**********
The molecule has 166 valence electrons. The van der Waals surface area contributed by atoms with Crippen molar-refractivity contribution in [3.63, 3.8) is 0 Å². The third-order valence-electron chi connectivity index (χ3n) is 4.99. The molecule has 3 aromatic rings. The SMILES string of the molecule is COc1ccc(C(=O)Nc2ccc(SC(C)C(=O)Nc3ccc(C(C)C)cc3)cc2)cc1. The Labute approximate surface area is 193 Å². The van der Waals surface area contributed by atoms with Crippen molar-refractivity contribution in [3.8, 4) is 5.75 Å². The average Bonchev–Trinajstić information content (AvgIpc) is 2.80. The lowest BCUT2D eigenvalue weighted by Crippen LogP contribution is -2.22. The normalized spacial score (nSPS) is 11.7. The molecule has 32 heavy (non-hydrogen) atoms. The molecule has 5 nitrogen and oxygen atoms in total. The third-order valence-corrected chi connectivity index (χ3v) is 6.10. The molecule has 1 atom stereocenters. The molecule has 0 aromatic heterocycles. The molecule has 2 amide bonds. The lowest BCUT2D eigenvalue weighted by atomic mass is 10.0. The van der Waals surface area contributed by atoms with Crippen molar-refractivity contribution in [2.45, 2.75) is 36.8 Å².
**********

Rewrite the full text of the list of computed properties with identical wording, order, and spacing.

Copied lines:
The molecule has 166 valence electrons. The van der Waals surface area contributed by atoms with Crippen molar-refractivity contribution in [3.63, 3.8) is 0 Å². The third-order valence-electron chi connectivity index (χ3n) is 4.99. The molecule has 3 aromatic rings. The SMILES string of the molecule is COc1ccc(C(=O)Nc2ccc(SC(C)C(=O)Nc3ccc(C(C)C)cc3)cc2)cc1. The Labute approximate surface area is 193 Å². The van der Waals surface area contributed by atoms with Crippen molar-refractivity contribution in [3.8, 4) is 5.75 Å². The average Bonchev–Trinajstić information content (AvgIpc) is 2.80. The lowest BCUT2D eigenvalue weighted by Crippen LogP contribution is -2.22. The normalized spacial score (nSPS) is 11.7. The molecule has 32 heavy (non-hydrogen) atoms. The molecule has 5 nitrogen and oxygen atoms in total. The third-order valence-corrected chi connectivity index (χ3v) is 6.10. The molecule has 1 atom stereocenters. The molecule has 0 aromatic heterocycles. The molecule has 2 amide bonds. The lowest BCUT2D eigenvalue weighted by atomic mass is 10.0. The van der Waals surface area contributed by atoms with Crippen molar-refractivity contribution in [2.45, 2.75) is 36.8 Å².